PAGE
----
Virtual ASL story time helps kids stay engaged during pandemic

  • June 1, 2021

By Jasmine Watson – JRN 217

At 6:05 p.m. on March 4, 2021, Aminah Mosley and her partner, Kendra Jordan, logged onto Instagram to start a live session on their shared account, @readandsignwithme.

 Read and Sign with Me is a virtual nonprofit program in which Mosely and Jordan read aloud to children ages 0-8.

Mosley, 44, spoke from the comfort of her living room in Brooklyn, New York with a wide smile on her face and introduced herself in American Sign Language, her hands moving slowly as she created each letter of her name. 

Jordan, 38, did the same from a classroom in Brooklyn. Her smile was just as wide and her hands moved just as slowly as Mosley’s.

“Hello, hello, hello friends,” Mosley and Jordan said and signed in tandem. “Welcome back to Read and Sign with Me Thursdays!”

Then Mosley, a behavioral therapist, and Jordan, a teacher, introduced their books to an audience of 46 children and their parents. After the introductions, they took turns reading.

Mosley reads books for the children aged 0-4 and Jordan reads books for the children ages 5-8. The two women also hold a monthly Zoom party with  a read-aloud session and art therapy, as well as more lessons in ASL.

“It’s a wonderful process of supporting children 0-8 and having them learn to communicate with others and the differently abled,” Mosley said.

Along with the read-alouds and Zoom parties, Mosley and Jordan hold a raffle in which one of the viewers can win the books featured in the live session.

“We give away books weekly, and it’s at our expense,” Mosley said. “We buy the books, we read the books and we donate them the next week.”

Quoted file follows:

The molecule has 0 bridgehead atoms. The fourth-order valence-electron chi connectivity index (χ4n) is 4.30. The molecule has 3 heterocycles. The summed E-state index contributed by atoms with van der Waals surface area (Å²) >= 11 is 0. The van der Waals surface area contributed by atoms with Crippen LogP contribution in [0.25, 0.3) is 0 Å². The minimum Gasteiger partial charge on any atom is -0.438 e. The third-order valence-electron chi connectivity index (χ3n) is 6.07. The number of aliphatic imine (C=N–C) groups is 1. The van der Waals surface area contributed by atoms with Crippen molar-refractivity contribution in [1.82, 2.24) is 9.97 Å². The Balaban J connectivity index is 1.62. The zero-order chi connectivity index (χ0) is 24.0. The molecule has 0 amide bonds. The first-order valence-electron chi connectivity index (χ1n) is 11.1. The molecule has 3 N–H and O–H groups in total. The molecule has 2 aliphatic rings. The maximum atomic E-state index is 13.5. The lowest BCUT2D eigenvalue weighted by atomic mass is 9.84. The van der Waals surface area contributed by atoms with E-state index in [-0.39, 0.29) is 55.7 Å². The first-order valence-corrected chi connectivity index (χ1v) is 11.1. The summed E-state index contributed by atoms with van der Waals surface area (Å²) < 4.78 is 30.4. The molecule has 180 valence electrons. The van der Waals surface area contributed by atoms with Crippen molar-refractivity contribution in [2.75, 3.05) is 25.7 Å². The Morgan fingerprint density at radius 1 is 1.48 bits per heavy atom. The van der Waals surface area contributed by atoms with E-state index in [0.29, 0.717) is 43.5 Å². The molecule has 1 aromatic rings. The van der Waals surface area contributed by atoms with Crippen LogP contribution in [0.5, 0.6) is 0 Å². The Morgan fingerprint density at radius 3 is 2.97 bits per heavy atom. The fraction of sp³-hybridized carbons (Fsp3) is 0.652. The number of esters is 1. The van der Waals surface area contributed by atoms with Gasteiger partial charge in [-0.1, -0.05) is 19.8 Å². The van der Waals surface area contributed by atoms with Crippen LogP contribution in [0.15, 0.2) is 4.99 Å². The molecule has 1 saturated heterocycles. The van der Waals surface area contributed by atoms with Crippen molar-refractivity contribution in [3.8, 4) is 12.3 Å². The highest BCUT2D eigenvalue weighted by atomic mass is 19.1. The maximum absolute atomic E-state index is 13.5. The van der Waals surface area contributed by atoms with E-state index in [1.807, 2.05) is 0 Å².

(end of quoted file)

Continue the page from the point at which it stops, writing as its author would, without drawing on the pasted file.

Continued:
Mosley is a behavioral therapist for children ages 0-3 and Jordan is a second-grade teacher who teaches neurotypical and neurodivergent children in the same classroom. Jordan also runs a tutoring program for elementary school students called My S.E.A.T.

They started Read and Sign with Me during the height of the coronavirus pandemic to “support and promote early childhood literacy and language learning.” 

Programs like Read and Sign with Me are significant because the pandemic halted programs that would have fostered educational development and kept young children occupied.

Literacy organizations like Litworld and Read To a Child advertised virtual read-alouds and provided resources to parents to conduct their own activities at home.

However, Mosley and Jordan discovered that there were no read-aloud programs specifically designed to prioritize young children who had autism or any other learning disability. 

“We weren’t seeing women of color reading aloud to children in this age bracket and focused on those who were awesome but not typically developing,” Mosley said.

One family that benefits from the services Read and Sign with Me provides is Kieva Mitchell, a mother of two teenagers and a 5-month-old boy named Khari. 

Although Khari hasn’t been diagnosed with autism or any developmental disability, Mitchell has made Read and Sign with Me a weekly tradition that the whole family can tune into.

 “I set my alarm, so it reminds us Read and Sign with Me is about to start,” Mitchell said. “They learn new words, letters and share them with one another. My oldest children are able to read and bond with their little brother.”

Khari also won a Read and Sign with Me book raffle this past February, adding to the Mitchell family’s growing library.

Read and Sign with Me  is under a year old and its Instagram page has 660 followers. Few people, however, engage with their posts.

According to, an Instagram analytics website, Read and Sign with Me has a 2.68% engagement rate on its page. This means that an average post on its Instagram page would get about 19 likes and 2 comments. Their live sessions get 49 views on average.

Although Phlax considers 2.68% a “good” engagement rate, Jordan and Mosley have big aspirations for Read and Sign With Me.

“I would like to see Read and Sign with Me become an official nonprofit organization,” Jordan said. “We’re here to do our part for early childhood literacy and do something different.”